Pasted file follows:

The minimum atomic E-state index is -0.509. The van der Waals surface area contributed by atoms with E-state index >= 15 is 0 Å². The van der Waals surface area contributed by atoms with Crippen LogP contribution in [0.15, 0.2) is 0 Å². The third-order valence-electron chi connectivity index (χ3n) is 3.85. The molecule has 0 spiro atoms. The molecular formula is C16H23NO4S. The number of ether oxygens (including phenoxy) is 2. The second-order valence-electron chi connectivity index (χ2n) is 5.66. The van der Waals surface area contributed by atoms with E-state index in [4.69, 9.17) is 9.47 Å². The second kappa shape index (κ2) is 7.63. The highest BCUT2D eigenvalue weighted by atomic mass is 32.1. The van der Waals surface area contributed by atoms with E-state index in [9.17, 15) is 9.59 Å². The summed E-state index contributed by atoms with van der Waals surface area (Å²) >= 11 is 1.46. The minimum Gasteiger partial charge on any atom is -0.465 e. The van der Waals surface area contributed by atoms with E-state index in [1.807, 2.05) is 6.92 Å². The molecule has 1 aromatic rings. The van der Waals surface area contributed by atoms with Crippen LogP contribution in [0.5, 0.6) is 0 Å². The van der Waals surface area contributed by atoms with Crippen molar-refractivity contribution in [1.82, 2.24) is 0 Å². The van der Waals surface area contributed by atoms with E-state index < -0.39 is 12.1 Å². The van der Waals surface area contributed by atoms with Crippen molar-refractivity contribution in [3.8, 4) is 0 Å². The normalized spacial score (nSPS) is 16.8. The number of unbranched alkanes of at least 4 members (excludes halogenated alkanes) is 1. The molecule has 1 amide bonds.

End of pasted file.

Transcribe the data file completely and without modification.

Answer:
The minimum atomic E-state index is -0.509. The van der Waals surface area contributed by atoms with E-state index >= 15 is 0 Å². The van der Waals surface area contributed by atoms with Crippen LogP contribution in [0.15, 0.2) is 0 Å². The third-order valence-electron chi connectivity index (χ3n) is 3.85. The molecule has 0 spiro atoms. The molecular formula is C16H23NO4S. The number of ether oxygens (including phenoxy) is 2. The second-order valence-electron chi connectivity index (χ2n) is 5.66. The van der Waals surface area contributed by atoms with E-state index in [4.69, 9.17) is 9.47 Å². The second kappa shape index (κ2) is 7.63. The highest BCUT2D eigenvalue weighted by atomic mass is 32.1. The van der Waals surface area contributed by atoms with E-state index in [9.17, 15) is 9.59 Å². The summed E-state index contributed by atoms with van der Waals surface area (Å²) >= 11 is 1.46. The minimum Gasteiger partial charge on any atom is -0.465 e. The van der Waals surface area contributed by atoms with E-state index in [1.807, 2.05) is 6.92 Å². The molecule has 1 aromatic rings. The van der Waals surface area contributed by atoms with Crippen LogP contribution in [0.5, 0.6) is 0 Å². The van der Waals surface area contributed by atoms with Crippen molar-refractivity contribution in [1.82, 2.24) is 0 Å². The van der Waals surface area contributed by atoms with E-state index < -0.39 is 12.1 Å². The van der Waals surface area contributed by atoms with Crippen molar-refractivity contribution in [3.8, 4) is 0 Å². The normalized spacial score (nSPS) is 16.8. The number of unbranched alkanes of at least 4 members (excludes halogenated alkanes) is 1. The molecule has 1 amide bonds.